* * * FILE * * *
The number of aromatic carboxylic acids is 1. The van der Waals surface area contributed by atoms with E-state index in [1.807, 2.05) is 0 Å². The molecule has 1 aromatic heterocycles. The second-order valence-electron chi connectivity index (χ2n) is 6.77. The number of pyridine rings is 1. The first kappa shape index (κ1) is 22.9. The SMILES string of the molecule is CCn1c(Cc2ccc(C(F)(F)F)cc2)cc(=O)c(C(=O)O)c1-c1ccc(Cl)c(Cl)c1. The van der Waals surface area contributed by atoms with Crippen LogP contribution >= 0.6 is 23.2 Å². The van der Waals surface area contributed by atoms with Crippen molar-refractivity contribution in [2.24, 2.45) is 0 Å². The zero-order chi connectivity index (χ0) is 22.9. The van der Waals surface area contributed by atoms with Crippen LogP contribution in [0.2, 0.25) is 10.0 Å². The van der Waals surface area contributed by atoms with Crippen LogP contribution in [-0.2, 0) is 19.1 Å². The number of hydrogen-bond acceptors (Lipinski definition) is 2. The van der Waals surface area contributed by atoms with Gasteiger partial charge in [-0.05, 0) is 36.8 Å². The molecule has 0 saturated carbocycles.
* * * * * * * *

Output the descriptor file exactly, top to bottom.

The number of aromatic carboxylic acids is 1. The van der Waals surface area contributed by atoms with E-state index in [1.807, 2.05) is 0 Å². The molecule has 1 aromatic heterocycles. The second-order valence-electron chi connectivity index (χ2n) is 6.77. The number of pyridine rings is 1. The first kappa shape index (κ1) is 22.9. The SMILES string of the molecule is CCn1c(Cc2ccc(C(F)(F)F)cc2)cc(=O)c(C(=O)O)c1-c1ccc(Cl)c(Cl)c1. The van der Waals surface area contributed by atoms with Crippen LogP contribution >= 0.6 is 23.2 Å². The van der Waals surface area contributed by atoms with Crippen molar-refractivity contribution in [2.24, 2.45) is 0 Å². The zero-order chi connectivity index (χ0) is 22.9. The van der Waals surface area contributed by atoms with Crippen LogP contribution in [0.2, 0.25) is 10.0 Å². The van der Waals surface area contributed by atoms with Crippen LogP contribution in [-0.2, 0) is 19.1 Å². The number of hydrogen-bond acceptors (Lipinski definition) is 2. The van der Waals surface area contributed by atoms with Gasteiger partial charge in [-0.05, 0) is 36.8 Å². The molecule has 0 saturated carbocycles.